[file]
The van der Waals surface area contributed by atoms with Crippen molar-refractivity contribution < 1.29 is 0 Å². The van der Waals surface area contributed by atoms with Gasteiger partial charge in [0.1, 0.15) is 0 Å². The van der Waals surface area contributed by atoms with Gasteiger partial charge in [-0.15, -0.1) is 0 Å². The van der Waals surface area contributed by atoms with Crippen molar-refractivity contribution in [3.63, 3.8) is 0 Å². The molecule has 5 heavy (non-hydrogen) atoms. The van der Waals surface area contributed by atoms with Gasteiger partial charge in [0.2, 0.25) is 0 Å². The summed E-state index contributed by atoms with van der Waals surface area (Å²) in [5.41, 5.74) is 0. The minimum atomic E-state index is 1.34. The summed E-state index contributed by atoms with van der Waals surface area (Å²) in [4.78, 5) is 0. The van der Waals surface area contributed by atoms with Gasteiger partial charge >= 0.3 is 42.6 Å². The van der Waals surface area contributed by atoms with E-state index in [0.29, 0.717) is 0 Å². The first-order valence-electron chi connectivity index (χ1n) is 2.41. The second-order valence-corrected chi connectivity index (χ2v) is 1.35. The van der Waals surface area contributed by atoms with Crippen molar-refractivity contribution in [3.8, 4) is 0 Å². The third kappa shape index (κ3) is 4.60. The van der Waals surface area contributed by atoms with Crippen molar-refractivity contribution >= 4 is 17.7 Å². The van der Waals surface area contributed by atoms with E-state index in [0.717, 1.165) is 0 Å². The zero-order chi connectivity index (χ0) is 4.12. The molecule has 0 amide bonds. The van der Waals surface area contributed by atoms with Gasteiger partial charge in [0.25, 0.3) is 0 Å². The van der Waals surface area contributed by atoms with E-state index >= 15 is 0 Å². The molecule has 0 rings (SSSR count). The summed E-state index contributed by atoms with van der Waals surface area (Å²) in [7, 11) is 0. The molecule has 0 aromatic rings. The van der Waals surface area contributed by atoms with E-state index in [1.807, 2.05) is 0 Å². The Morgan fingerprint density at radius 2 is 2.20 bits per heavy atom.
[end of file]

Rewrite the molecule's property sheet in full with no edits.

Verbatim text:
The van der Waals surface area contributed by atoms with Crippen molar-refractivity contribution < 1.29 is 0 Å². The van der Waals surface area contributed by atoms with Gasteiger partial charge in [0.1, 0.15) is 0 Å². The van der Waals surface area contributed by atoms with Gasteiger partial charge in [-0.15, -0.1) is 0 Å². The van der Waals surface area contributed by atoms with Crippen molar-refractivity contribution in [3.63, 3.8) is 0 Å². The molecule has 5 heavy (non-hydrogen) atoms. The van der Waals surface area contributed by atoms with Gasteiger partial charge in [0.2, 0.25) is 0 Å². The summed E-state index contributed by atoms with van der Waals surface area (Å²) in [5.41, 5.74) is 0. The minimum atomic E-state index is 1.34. The summed E-state index contributed by atoms with van der Waals surface area (Å²) in [4.78, 5) is 0. The van der Waals surface area contributed by atoms with Gasteiger partial charge >= 0.3 is 42.6 Å². The van der Waals surface area contributed by atoms with E-state index in [0.29, 0.717) is 0 Å². The first-order valence-electron chi connectivity index (χ1n) is 2.41. The second-order valence-corrected chi connectivity index (χ2v) is 1.35. The van der Waals surface area contributed by atoms with Crippen molar-refractivity contribution in [3.8, 4) is 0 Å². The third kappa shape index (κ3) is 4.60. The van der Waals surface area contributed by atoms with Crippen molar-refractivity contribution >= 4 is 17.7 Å². The van der Waals surface area contributed by atoms with E-state index in [0.717, 1.165) is 0 Å². The zero-order chi connectivity index (χ0) is 4.12. The molecule has 0 amide bonds. The van der Waals surface area contributed by atoms with Gasteiger partial charge in [0.25, 0.3) is 0 Å². The van der Waals surface area contributed by atoms with E-state index >= 15 is 0 Å². The molecule has 0 rings (SSSR count). The summed E-state index contributed by atoms with van der Waals surface area (Å²) in [7, 11) is 0. The molecule has 0 aromatic rings. The van der Waals surface area contributed by atoms with E-state index in [1.807, 2.05) is 0 Å². The Morgan fingerprint density at radius 2 is 2.20 bits per heavy atom.